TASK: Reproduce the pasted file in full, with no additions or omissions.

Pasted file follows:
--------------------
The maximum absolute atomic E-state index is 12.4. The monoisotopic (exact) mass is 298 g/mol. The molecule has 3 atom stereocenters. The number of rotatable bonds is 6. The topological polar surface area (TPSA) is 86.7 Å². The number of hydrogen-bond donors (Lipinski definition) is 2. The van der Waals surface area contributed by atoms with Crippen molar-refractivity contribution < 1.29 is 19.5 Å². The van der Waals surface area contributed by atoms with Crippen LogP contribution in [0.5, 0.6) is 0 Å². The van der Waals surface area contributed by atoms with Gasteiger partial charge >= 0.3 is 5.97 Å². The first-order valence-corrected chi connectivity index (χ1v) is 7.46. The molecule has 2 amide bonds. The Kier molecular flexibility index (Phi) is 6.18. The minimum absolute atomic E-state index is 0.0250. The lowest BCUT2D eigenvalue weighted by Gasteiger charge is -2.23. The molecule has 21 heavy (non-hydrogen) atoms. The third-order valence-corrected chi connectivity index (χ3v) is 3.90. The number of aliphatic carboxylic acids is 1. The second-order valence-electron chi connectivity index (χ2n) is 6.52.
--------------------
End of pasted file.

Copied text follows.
The maximum absolute atomic E-state index is 12.4. The monoisotopic (exact) mass is 298 g/mol. The molecule has 3 atom stereocenters. The number of rotatable bonds is 6. The topological polar surface area (TPSA) is 86.7 Å². The number of hydrogen-bond donors (Lipinski definition) is 2. The van der Waals surface area contributed by atoms with Crippen molar-refractivity contribution < 1.29 is 19.5 Å². The van der Waals surface area contributed by atoms with Crippen LogP contribution in [0.5, 0.6) is 0 Å². The van der Waals surface area contributed by atoms with Gasteiger partial charge >= 0.3 is 5.97 Å². The first-order valence-corrected chi connectivity index (χ1v) is 7.46. The molecule has 2 amide bonds. The Kier molecular flexibility index (Phi) is 6.18. The minimum absolute atomic E-state index is 0.0250. The lowest BCUT2D eigenvalue weighted by Gasteiger charge is -2.23. The molecule has 21 heavy (non-hydrogen) atoms. The third-order valence-corrected chi connectivity index (χ3v) is 3.90. The number of aliphatic carboxylic acids is 1. The second-order valence-electron chi connectivity index (χ2n) is 6.52.